Study IDs rare CFTR mutations that could respond to CFTR modulators

Research could help make treatment options available for more CF patients

Lindsey Shapiro, PhD avatar

by Lindsey Shapiro, PhD |

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In lab studies, researchers have identified rare mutations in the CFTR gene — which are the cause of cystic fibrosis (CF) — that are not currently eligible for CFTR modulator therapies but might be treatment responsive.

The researchers hope the findings will provide guidance to developer Vertex Pharmaceuticals when considering seeking label expansions that would make the treatments eligible for more types of mutations.

They also might inform doctors and patients about possibly seeking off-label trial periods of the medications where certain noneligible mutations exist.

The study, “In vitro modulator responsiveness of 655 CFTR variants found in people with cystic fibrosis,” was published in the Journal of Cystic Fibrosis.

CF is caused by mutations in the CFTR gene, leading to a lack of functional CFTR protein that regulates the movement of salt and water in and out of cells. In particular, CFTR regulates the movement of chloride, a negatively charged salt particle.

More than 4,000 different CFTR mutations have been reported in humans, but each has a different effect on the CFTR protein, and not all types of CFTR mutations cause the disease.

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850 CFTR mutations reported in study are rare, yet to be characterized

Among people with CF, more than 1,600 mutations have been reported to the Clinical and Functional Translation of CFTR (CFTR2) project. While the disease-causing effects have been confirmed for many, most of the remaining 850 are quite rare and have yet to be characterized, according to the authors.

The type of CFTR mutation has important implications for treatment. CFTR modulators like the triple combination therapy Trikafta (elexacaftor/tezacaftor/ivacaftor), developed by Vertex, work to boost CFTR functionality, substantially improving outcomes for CF patients. However, only people with certain types of mutations are eligible for them.

In 2017, the U.S. Food and Drug Administration (FDA) allowed the use of in vitro, or in-the-lab, studies for establishing whether a mutation might respond to treatment and can be added to CFTR modulator prescribing labels.

This can help make patients with rare mutations eligible for treatment, even if they were not represented in clinical trials. Based on these in vitro studies, the number of patients eligible for treatment has grown over the years. Currently, there are 178 mutations listed on Trikafta’s prescribing label in the U.S.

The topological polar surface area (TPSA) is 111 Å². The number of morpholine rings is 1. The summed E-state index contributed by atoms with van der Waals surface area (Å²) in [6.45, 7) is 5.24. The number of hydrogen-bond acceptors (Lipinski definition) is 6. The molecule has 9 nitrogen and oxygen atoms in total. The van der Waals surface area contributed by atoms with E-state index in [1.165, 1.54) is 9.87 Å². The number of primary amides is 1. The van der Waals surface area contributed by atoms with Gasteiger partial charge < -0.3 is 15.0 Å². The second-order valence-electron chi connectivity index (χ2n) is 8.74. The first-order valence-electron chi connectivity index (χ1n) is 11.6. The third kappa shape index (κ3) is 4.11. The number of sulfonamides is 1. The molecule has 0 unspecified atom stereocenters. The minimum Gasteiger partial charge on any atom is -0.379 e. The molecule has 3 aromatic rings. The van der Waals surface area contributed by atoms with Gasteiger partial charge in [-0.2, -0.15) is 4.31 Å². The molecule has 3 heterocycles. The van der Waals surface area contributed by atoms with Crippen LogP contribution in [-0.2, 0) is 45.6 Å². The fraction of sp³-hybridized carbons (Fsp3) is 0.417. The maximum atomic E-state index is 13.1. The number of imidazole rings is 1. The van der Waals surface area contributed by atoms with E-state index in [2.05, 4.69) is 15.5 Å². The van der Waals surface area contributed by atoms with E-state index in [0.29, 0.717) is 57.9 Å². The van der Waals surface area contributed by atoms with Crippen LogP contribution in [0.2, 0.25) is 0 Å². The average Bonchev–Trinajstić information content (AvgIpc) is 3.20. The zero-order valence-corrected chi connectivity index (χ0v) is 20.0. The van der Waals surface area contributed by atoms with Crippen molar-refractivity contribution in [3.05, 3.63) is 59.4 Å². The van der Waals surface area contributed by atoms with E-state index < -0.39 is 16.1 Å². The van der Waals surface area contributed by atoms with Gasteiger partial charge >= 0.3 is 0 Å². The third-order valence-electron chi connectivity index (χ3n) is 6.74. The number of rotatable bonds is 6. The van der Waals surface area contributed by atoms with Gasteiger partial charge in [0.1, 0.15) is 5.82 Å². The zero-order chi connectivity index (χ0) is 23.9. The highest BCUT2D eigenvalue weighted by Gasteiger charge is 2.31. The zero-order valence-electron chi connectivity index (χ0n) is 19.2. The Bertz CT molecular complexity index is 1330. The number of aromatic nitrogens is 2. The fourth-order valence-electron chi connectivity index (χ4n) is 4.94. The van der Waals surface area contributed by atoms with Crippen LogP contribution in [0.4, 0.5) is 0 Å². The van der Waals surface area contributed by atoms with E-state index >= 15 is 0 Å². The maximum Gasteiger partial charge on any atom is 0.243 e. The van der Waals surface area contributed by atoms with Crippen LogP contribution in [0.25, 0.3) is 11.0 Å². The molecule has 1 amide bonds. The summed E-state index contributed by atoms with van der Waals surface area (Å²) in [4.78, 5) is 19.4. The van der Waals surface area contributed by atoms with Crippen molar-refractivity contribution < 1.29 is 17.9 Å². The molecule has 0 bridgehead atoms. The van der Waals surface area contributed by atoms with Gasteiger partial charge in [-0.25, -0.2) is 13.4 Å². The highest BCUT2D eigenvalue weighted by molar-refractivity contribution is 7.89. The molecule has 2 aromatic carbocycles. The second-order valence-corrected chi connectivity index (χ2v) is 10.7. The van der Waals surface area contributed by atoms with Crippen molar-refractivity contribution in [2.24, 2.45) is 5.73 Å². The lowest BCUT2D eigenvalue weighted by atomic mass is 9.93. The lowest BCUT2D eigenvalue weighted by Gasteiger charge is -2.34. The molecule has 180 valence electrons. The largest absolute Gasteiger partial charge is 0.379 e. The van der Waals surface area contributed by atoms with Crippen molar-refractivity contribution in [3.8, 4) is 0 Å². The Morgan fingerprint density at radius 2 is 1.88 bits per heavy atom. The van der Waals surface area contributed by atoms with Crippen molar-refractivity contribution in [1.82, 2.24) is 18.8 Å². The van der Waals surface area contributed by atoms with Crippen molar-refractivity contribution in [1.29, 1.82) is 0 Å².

In their study, the scientists conducted additional in vitro experiments to characterize how rare CFTR variants might respond to CFTR modulators.

The researchers selected 655 mutations from the CFTR2 database that were known to be disease-causing, or were expected to be, 478 of which are not currently approved for any CFTR modulator therapy.

The CFTR gene containing each mutation was incorporated into rat cells then were exposed to the three CFTR modulators that make up Trikafta: elexacaftor, tezacaftor, and ivacaftor.

CFTR activity, reflected by the cells’ electrical activity associated with chloride movement, was measured before (baseline) and after treatment.

Around 83% of the variants exhibited an increase by 10% or more of what’s observed in cells with a normal CFTR gene (called wild-type) upon exposure to triple modulator treatment, which researchers said is the cut-off for estimating whether a variant might be amenable to CFTR modulator treatment.

376 variants not approved for Trikafta responded to treatment

Among variants already approved for Trikafta, 94% also were found to be responsive to CFTR modulators based on the cut-off in this current study. Moreover, 376 of the 478 variants that are not already approved for Trikafta demonstrated treatment responsiveness.

Among 342 variants with very low (less than 10%) CFTR function at baseline — generally a strong indicator they’re disease-causing — about two-thirds showed an improvement in CFTR functionality by at least 10% of wild-type. This included 152 variants not already approved for Trikafta treatment.

“This level of response is an indicator of probable clinical benefit for people harboring any of these variants,” the researchers wrote.

Another 224 variants that exhibited more than 10% of normal function at baseline also responded to treatment. Although such mutations are generally associated with milder disease, “there is no question that many people harboring these variants could still benefit from drug treatment,” the researchers wrote.

They cautioned, however, that the 10% cut-off should not be considered a rigid threshold for estimating a therapeutic effect.

For example, a relatively common mutation called N1303K barely missed this cut-off (a 9.4% improvement), and is not approved for any CFTR modulator. Yet, reports in multiple countries indicate a benefit of Trikafta for people with this mutation, according to the authors.

On the other hand, 10 mutations that are FDA-cleared for Trikafta failed to meet the threshold in this study.

Finally, the results also offer insight into variants that don’t respond to CFTR modulators and can inform the development of different treatment approaches for those patients, moving toward “the goal of developing a therapy for all [people with CF],” the researchers wrote.